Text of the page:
The same neighbor tweeted that Greenidge “… operates under decades-old permits and causes environmental damage in the Finger Lakes region.” The air and water licenses governing Greenidge’s operation today were issued when operations resumed after the use of coal-fired electricity ceased. That was a few years ago, not decades ago, and they’re all available to the public for review.

Additionally, there is simply no evidence that Greenidge is causing any damage to the Finger Lakes. In fact, the state has repeatedly stated that the facility is operating in full compliance with its permits.

Finally, groups such as Earth Justice and the Sierra Club have used similar tactics, including: “All of the power produced by Greenidge is exclusively for the bitcoin data mining center and not reaching the grid, that is – ie Greenidge works behind the meter. Greenidge has publicly stated that he sent more than 60% of his electricity to the grid in 2020 – after he started his legal Bitcoin mining on site. It continues to send electricity to the grid for homes and businesses today.

You get the point; there doesn’t seem to be much truth to these compelling statements.

Greenidge does not drain all of the water from Seneca Lake; it’s still there the last time I checked. They don’t use the lake water to cool the computers; they use ventilation for that. Although they create a lot of new jobs, they are not looking to expand their power generation capacity in Dresden. They are not opposed by the local government; In fact, the opposite is true. The Town of Torrey and others have repeatedly expressed public support for Greenidge.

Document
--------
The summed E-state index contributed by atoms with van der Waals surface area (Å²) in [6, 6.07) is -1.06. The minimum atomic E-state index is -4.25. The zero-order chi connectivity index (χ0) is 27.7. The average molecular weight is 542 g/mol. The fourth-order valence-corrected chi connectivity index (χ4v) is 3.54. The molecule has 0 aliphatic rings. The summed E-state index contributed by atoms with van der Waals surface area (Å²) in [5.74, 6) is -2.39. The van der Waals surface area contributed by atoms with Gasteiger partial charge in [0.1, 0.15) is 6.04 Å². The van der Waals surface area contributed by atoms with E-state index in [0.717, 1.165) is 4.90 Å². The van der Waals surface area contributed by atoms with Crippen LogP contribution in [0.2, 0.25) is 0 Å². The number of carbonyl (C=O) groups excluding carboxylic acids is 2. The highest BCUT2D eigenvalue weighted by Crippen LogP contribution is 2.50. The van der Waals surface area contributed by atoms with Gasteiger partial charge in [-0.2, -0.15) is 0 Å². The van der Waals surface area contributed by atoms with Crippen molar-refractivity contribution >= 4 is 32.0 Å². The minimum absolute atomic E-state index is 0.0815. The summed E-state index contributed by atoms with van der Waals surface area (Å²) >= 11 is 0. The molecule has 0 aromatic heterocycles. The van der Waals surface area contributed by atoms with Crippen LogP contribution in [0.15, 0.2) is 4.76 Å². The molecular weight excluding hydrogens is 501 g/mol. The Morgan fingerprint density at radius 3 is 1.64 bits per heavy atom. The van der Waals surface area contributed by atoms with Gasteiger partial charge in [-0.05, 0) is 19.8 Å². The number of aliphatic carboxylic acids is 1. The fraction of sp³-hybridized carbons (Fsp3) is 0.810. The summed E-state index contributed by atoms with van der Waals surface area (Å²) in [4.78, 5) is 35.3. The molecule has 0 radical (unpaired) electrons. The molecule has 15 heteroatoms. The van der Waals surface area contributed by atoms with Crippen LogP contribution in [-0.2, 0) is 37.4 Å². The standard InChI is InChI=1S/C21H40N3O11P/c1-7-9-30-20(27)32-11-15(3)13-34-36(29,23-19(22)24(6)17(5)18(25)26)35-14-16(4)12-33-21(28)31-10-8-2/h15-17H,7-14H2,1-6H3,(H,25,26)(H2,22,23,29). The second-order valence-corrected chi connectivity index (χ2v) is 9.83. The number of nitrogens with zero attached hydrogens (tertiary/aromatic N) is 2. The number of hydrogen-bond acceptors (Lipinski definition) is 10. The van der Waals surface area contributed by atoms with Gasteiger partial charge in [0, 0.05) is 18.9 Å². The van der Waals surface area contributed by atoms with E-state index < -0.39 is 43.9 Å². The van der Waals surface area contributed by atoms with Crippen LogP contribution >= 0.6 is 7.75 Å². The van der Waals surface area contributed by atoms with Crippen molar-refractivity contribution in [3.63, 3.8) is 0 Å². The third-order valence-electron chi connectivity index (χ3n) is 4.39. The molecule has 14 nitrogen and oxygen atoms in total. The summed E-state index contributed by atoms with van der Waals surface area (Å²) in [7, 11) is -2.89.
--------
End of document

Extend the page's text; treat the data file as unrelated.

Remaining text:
In my opinion, this post has reported the news of the Greenidge operation fairly, accurately and without bias to both parties – for several years. Journalists and editors read and covered press releases, closely followed social media comments and wider media coverage, researched issues, and monitored government action regarding the facility. Believing that all parties must be heard, the Chronicle-Express published numerous letters to the editor opposing Greenidge. This is what readers expect from a local newspaper.

I don’t expect The Chronicle-Express to take sides in an honest debate. It is not the role of the media.

I hope, however, that the newspaper will continue to condemn the tactics of those who have intentionally misled the public on several occasions about Greenidge.

Despite what Dryden said centuries ago, we would certainly appreciate some truth from those who “enthusiastically” oppose Greenidge. It is long overdue.

Robert Schwarting is Election Commissioner for the Yates County Board of Elections and was previously the Yates County Planner, Executive Director of Yates County IDA and CEO of the Western Finger Lakes Solid Waste Management Authority.